Where do you go to read? Do you have a special or quirky place where you are most comfortable reading? Generally, I read in my living room, although I am comfortable reading anywhere!
What are your favorite genres to read as an adult? I like mysteries, contemporary women’s fiction, historical fiction, and humor.
Who is/are your favorite author(s) and why? My old time favorites include Steinbeck, Dickens, Mark Twain. I just love a good storyteller! I recently reread (from my teen years) The Cay, and thoroughly enjoyed it. Current favorites include James Patterson, Jonathan Kellerman, Michael Connelly, Stuart Woods, Jodi Picoult, Dorothea Benton Frank, and an occasional Janet Evanovich. After teaching reading comprehension strategies all day, these days I tend to do light reading at home.
What most makes a book “good” to you – the plot, the characters, or the action? All of the above, although I think the character makes or breaks the book!
I know you have an e-reader. How long have you had it, what do you/don’t you like about it, and do you prefer reading paper or electronic books and why? I have a Kindle. I have had it for a couple of years now, and I love it! I take it with me most everywhere I go. I like it because I am never without reading material, and I can receive a new book instantly! I still like the feel of a book in my hand occasionally, but I am sold on my Kindle.
Please indicate from 1 to 5, with 1 being the highest and 5 being the lowest, what influences you most when you are shopping for a electronic book:
Title- 5 Cover- 5 Reviews and/or recommendations from friends- 2 Reading an excerpt- 2 Price- 2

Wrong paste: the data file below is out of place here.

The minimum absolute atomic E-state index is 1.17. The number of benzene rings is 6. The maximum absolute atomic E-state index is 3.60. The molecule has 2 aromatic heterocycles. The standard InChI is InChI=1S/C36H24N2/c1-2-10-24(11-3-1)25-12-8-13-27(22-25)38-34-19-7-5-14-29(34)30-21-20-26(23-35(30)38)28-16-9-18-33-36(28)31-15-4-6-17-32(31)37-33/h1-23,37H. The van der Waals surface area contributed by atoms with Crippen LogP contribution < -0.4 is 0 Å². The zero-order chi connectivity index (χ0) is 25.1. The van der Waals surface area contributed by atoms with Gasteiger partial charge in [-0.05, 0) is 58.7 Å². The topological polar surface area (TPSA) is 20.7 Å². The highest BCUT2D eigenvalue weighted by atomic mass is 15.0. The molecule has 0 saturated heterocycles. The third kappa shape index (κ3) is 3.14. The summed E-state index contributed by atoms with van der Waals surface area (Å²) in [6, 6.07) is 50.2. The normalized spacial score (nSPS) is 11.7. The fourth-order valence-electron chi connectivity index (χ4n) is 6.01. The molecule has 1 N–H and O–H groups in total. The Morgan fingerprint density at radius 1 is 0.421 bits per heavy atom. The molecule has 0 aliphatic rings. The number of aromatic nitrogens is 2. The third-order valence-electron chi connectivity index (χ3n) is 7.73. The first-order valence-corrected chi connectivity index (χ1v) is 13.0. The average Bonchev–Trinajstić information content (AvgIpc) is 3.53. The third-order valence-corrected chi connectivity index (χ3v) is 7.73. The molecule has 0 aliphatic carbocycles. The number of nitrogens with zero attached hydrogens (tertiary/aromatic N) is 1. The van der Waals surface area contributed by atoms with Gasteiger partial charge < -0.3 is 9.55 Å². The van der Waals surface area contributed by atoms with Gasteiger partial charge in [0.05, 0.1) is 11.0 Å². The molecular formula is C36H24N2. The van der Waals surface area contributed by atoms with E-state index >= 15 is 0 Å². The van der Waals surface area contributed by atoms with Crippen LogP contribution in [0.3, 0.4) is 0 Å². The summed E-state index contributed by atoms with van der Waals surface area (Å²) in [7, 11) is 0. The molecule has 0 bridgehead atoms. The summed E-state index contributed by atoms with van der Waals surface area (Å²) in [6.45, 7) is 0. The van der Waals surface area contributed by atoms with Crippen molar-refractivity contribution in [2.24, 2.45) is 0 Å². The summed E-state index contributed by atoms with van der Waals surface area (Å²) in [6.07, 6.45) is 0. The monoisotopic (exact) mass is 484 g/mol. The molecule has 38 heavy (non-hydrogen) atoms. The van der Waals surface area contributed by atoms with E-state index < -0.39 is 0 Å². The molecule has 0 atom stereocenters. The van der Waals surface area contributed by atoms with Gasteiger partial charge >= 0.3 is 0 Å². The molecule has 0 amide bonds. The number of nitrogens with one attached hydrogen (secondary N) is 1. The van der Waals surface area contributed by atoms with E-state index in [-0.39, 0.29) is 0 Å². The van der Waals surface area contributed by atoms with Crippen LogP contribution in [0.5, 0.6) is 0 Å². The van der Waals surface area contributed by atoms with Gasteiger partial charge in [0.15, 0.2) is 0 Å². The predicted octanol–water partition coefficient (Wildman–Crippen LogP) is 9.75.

If you read book reviews, what are your sources? The local newspaper.
What is the most you would pay for a fiction e-book?
Would you pay more for a non-fiction e-book? Yes, maybe, if it is for a class. What is the most you would pay? $30.00
You’re admitted to heaven and you decide to throw a dinner party to celebrate your arrival. What five authors (living or dead) are on your guest list? Mark Twain, Maya Angelou, Edgar Allan Poe, John Steinbeck, Dr. Seuss, and if there is a bonus, I’d like to meet Harper Lee.
Biography of Cathy Cottle: I was born in Mississippi and grew up in the South, with the southern drawl and traditions. Both of my parents are still living, and I have an older brother and a younger sister. I graduated from Stephen F. Austin State University in Nacogdoches,Texas, with a degree in Marketing, but I have spent my career working in the fields of social work and education, primarily with teens. When I am not with my family or at work, besides reading, I enjoy walking, babying my plants, attending the theater, and cheering for the New Orleans Saints.
Who dat?! 😉 Thanks, Cathy, for a great interview!